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Intimate 'Country' offers a compelling look at Iraq

Filmmaker Laura Poitras tells an Iraqi story that will break your heart. She traffics in intimacy where most other documentarians parse policy there, and with "My Country, My Country" she produces something close to a small masterpiece.

Her camera work is raw and rude and grainy, and it distinguishes this program as an inside job. We watch a man shuffle into his tiny kitchen in the mean dawn light to make tea. We see him bicker with his family. Daughters tease their father as only daughters can. We watch them all watch television by candlelight, dazed and transfixed, as the thuds of mortar and pops of small - arms fire erupt nearby.

Television is the ambient noise in their home. We realize this family gets much of its news the same passive way we get ours. We grasp how much their lives are circumscribed by boredom and terror.

To prepare this documentary, which airs tonight on PBS, Poitras spent eight months with this Sunni family of eight in Baghdad as the country got ready to vote in the elections of January 2005. Her focus is the father, a medical doctor referred to only as Dr. Riyadh for his own safety, as he runs for local political office while trying to hold his family together.

Riyadh is a respected member of his community who works in a free medical clinic. He wears a coat and tie and drives a car with a cracked windshield. We see him treating patients, counseling friends, standing outside the fence at the Abu Ghraib prison recording complaints from inmates about their treatment.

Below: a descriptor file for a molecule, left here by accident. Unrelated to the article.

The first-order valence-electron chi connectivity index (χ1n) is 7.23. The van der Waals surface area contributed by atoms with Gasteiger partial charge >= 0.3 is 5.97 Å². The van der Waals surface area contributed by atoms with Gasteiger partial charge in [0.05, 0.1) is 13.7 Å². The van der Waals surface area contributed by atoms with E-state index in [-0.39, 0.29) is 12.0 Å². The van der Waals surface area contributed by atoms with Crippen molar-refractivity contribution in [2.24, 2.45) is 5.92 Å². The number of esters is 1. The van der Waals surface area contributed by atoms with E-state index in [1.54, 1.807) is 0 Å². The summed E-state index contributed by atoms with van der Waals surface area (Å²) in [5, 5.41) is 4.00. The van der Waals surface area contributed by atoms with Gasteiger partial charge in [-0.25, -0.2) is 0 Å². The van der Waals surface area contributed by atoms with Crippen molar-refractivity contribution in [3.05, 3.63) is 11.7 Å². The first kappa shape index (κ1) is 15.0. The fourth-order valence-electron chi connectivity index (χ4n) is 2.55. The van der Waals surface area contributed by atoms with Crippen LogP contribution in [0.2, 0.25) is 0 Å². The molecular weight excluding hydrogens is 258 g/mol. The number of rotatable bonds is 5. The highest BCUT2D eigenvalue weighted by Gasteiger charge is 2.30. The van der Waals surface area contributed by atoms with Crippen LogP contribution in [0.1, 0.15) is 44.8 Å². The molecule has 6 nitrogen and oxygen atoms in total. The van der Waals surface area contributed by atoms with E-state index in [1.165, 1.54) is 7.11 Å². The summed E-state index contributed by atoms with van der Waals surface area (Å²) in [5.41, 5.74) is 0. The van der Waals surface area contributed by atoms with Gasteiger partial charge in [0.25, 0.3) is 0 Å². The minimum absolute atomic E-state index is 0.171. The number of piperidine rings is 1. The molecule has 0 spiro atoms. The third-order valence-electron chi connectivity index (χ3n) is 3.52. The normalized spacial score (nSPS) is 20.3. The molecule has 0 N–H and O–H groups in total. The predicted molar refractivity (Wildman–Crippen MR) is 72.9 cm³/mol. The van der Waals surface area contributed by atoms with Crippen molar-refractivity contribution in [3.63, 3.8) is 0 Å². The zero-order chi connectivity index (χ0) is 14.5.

He's also a member of the Iraqi Islamic Party and is unalterably opposed to American occupation. Unlike many in its ranks, though, he is a passionate believer in a democratic future for his country and craves to participate in the upcoming elections. His disillusionment when his party decides to boycott the vote is profound.

Poitras begins her saga six months before the elections and monitors developments from all quarters. She gains access from the US military to watch it prepare for the vote. We see a seasoned UN observer make plans. We follow an Australian hired to provide security on election day travel to Kurdistan in the north of Iraq to buy arms. We watch Riyadh argue in a seminal debate within his party for its participation in the process.

There is great valor and sadness in this man. His integrity overwhelms us. We see a fatalism in his eyes that tempers his political passion. His life is tense, constantly, and viewers fear early in this show that his efforts will, somehow, be in vain.

In the end, his wife and daughter vote for him while he stays away from the balloting, presumably on orders from his party. We leave Dr. Riyadh a tragic figure and a spent man. "I don't have the energy anymore," he says, bereft.

Part of "P.O.V."
On: WGBH, Channel 2
Time: Tonight, 9-10:30

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